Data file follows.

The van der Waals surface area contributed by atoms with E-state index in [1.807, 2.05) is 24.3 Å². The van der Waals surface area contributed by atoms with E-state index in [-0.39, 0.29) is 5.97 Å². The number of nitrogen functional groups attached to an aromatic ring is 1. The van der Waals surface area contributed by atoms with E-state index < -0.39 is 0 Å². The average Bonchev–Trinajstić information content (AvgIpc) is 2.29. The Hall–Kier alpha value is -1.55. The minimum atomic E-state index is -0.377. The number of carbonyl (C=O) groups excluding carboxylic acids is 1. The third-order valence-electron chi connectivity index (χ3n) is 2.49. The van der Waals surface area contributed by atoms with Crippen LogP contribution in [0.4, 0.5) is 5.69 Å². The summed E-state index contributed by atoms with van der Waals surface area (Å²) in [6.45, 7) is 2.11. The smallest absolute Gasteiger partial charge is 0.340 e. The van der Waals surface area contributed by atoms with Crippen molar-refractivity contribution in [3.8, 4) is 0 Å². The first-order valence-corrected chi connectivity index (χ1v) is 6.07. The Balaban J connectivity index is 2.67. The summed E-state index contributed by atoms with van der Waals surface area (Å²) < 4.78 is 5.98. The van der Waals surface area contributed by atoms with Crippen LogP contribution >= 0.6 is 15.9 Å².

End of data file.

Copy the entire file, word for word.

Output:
The van der Waals surface area contributed by atoms with E-state index in [1.807, 2.05) is 24.3 Å². The van der Waals surface area contributed by atoms with E-state index in [-0.39, 0.29) is 5.97 Å². The number of nitrogen functional groups attached to an aromatic ring is 1. The van der Waals surface area contributed by atoms with E-state index < -0.39 is 0 Å². The average Bonchev–Trinajstić information content (AvgIpc) is 2.29. The Hall–Kier alpha value is -1.55. The minimum atomic E-state index is -0.377. The number of carbonyl (C=O) groups excluding carboxylic acids is 1. The third-order valence-electron chi connectivity index (χ3n) is 2.49. The van der Waals surface area contributed by atoms with Crippen LogP contribution in [0.4, 0.5) is 5.69 Å². The summed E-state index contributed by atoms with van der Waals surface area (Å²) in [6.45, 7) is 2.11. The smallest absolute Gasteiger partial charge is 0.340 e. The van der Waals surface area contributed by atoms with Crippen molar-refractivity contribution in [3.8, 4) is 0 Å². The first-order valence-corrected chi connectivity index (χ1v) is 6.07. The Balaban J connectivity index is 2.67. The summed E-state index contributed by atoms with van der Waals surface area (Å²) < 4.78 is 5.98. The van der Waals surface area contributed by atoms with Crippen LogP contribution >= 0.6 is 15.9 Å².